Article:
Annotation: These guidelines are designed to assist school administrators and others in protecting and improving indoor air quality (IAQ) in schools during building upgrades, particularly energy efficiency upgrades and building renovation activities. Contents include fundamental principles of IAQ, the business case for integrating energy efficiency and IAQ, and assessment protocols and recommended actions. Topics include project planning and integrated design; moisture and mold; hazardous materials; indoor and outdoor contaminants and sources; heating, ventilation, and air conditioning; and safety. The appendices contain information about project planning and developing a project team, communication and education, and worker protection. A master verification checklist is also included.

Contact: U.S. Environmental Protection Agency, Ariel Rios Building, 1200 Pennsylvania Avenue, N.W., Washington, DC 20460, Telephone: (202) 272-0167 Web Site: Available from the website.

Keywords: Air pollution, Assessment, Environmental exposure, Facility design and construction, Planning, Protocols, Safety, School age children, Schools

Harvard School of Public Health Prevention Research Center. 2014. Keep it flowing: A practical guide to school drinking water planning, maintenance and repair. Boston, MA: Harvard School of Public Health Prevention Research Center, 30 pp.

Annotation: This guide addresses the need for drinking water in schools and outlines steps for providing adequate numbers of drinking fountains and tap water dispensers in school buildings. The content is organized to mirror typical school organizational structure, providing information about policy and oversight for state and tribal agencies and information focused on implementation and maintenance for schools. Topics include access to free and safe drinking water within a convenient distance of any location on school grounds; factors that impact whether water is safe to drink and appealing to students, teachers, and staff; and campaigns and policies designed to increase student water consumption.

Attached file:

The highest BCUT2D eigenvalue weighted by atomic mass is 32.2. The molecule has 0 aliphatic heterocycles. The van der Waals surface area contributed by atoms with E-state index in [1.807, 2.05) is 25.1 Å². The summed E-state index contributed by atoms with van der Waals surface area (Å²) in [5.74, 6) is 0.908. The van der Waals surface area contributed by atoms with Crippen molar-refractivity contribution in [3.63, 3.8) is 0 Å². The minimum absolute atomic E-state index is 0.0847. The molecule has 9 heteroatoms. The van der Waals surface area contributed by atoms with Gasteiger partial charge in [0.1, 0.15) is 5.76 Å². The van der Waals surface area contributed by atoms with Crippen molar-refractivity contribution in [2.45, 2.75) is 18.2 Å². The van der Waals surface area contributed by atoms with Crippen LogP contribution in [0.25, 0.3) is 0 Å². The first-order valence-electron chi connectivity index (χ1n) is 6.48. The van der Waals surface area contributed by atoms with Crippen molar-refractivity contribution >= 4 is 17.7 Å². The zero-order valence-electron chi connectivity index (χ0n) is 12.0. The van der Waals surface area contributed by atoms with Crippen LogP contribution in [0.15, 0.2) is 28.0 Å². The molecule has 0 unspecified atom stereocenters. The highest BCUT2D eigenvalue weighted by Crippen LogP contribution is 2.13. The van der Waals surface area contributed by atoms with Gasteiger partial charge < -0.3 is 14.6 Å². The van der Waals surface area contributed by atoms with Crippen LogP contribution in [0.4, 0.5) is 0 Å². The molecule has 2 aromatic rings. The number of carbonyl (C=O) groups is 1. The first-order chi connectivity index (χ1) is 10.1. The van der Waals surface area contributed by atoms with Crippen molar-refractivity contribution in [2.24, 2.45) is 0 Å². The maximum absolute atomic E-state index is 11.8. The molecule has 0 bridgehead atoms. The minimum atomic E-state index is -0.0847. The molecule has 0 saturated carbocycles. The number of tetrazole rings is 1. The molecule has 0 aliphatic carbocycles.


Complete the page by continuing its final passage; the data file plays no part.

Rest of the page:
Contact: Harvard University, T.H. Chan School of Public Health, 677 Huntington Avenue, Boston, MA 02115, Telephone: (617) 495-1000 Web Site: Available from the website.

Keywords: Facility design and construction, Fluid intake, Nutrition, Oral health, Policy development, Public health infrastructure, Safety, School age children, Schools, Water

Sorenson D, Brittin J, Frerichs L, Trowbridge M, Huang TT-K. 2014. Moving schools forward: A design recipe for health–Buckingham County primary & secondary school, Dillwyn, VA. Charlottesville, VA: VMDO Architects, 7 pp.

Annotation: This document examines the potential of school architecture and design to promote healthy eating and physical activity behaviors. It describes a mixed-methods evaluation research design that included data collection from students and staff in schools before and after the intervention. Topics include organizational change, children's attitudes toward school, conception of new space, and need for social intervention.

Keywords: Attitudes, Case studies, Collaboration, Facility design and construction, Feasibility studies, Health promotion, Multidisciplinary teams, Obesity, Organizational change, Physical activity, Prevention programs, Program evaluation, Public private partnerships, School age children, Schools, Social factors, Students

Hanson JL, Johnson BH, Jeppson ES, Thomas J, Hall JH. 1994. Hospitals: Moving forward with family-centered care. Bethesda, MD: Institute for Family-Centered Care, 44 pp.